So how can we take what we know from urban planning and apply this to online communities? The next part of this essay will provide one example. Be warned, however, that I am about to take you through a gloomy story. I sincerely hope that you do not judge CouchSurfing.org solely on this example, as it is an isolated and rare occurrence within the community…

When I travel, I generally try to find members from the CouchSurfing.org community to stay or meet up with as I enjoy the experience of meeting locals and getting to know a city through the guidance of someone who has lived there for some time. I’ve met many of my close friends through CouchSurfing and I’ve had many great conversations with other CouchSurfers. Think of it a community of self-actualized, educated, cultured, and well-traveled people. That said, not all members of the CouchSurfing community are good people. There are certainly the crazies, and worse, there are the predators. It’s rare, but they do exist.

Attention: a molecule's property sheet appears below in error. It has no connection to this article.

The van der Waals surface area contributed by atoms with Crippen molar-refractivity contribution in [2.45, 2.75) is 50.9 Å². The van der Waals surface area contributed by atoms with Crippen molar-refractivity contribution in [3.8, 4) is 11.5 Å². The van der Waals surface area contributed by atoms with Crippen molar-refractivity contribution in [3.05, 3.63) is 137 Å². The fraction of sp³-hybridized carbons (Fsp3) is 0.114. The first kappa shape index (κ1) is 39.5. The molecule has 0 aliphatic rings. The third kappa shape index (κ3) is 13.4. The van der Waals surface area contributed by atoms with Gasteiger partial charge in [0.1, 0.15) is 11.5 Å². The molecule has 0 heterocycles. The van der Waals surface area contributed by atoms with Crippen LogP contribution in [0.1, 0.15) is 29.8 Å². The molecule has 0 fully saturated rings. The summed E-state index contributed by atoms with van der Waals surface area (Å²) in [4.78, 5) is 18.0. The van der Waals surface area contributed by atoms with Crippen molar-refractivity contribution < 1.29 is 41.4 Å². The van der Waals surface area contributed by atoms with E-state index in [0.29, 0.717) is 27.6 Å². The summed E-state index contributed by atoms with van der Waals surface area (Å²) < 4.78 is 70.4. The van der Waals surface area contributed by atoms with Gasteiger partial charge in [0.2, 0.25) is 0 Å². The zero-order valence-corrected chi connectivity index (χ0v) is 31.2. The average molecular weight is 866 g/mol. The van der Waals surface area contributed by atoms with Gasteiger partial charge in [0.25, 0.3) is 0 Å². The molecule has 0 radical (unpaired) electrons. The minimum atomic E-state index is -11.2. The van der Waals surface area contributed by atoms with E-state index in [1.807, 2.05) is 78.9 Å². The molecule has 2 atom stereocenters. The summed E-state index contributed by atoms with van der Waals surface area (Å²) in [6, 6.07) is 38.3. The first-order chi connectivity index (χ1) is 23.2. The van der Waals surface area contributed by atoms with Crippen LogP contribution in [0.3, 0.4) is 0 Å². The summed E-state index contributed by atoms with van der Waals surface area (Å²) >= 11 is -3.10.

Last Saturday, I was walking around downtown Boston with another CouchSurfing.org member and we got into a conversation about the community, and how there is one particular man in the Boston area that stalks young, naive, foreign, and often desperate travelers and takes advantage of them by asking them to do inappropriate things, insisting that its normal and that they have to do these things unless they want to be without a place to sleep that night. To a well-traveled American that speaks perfect english, it would be completely obvious that the interaction is completely wrong and perverted – but to a not-so-well-traveled foreigner that does not know much about American culture, does not speak great english, and had not budgeted money for the night to stay in a hotel or hostel, they can become coerced into the situation and may not know how to escape the situation. After hearing about the story I was disturbed and disgusted. My mind could not stop wondering how and why such interactions happen – and continue to happen, and what could be done to stop them. One would think that over time, the behavior would somehow become known and the community would intervene. But this has not happened. The man still stalks young travelers.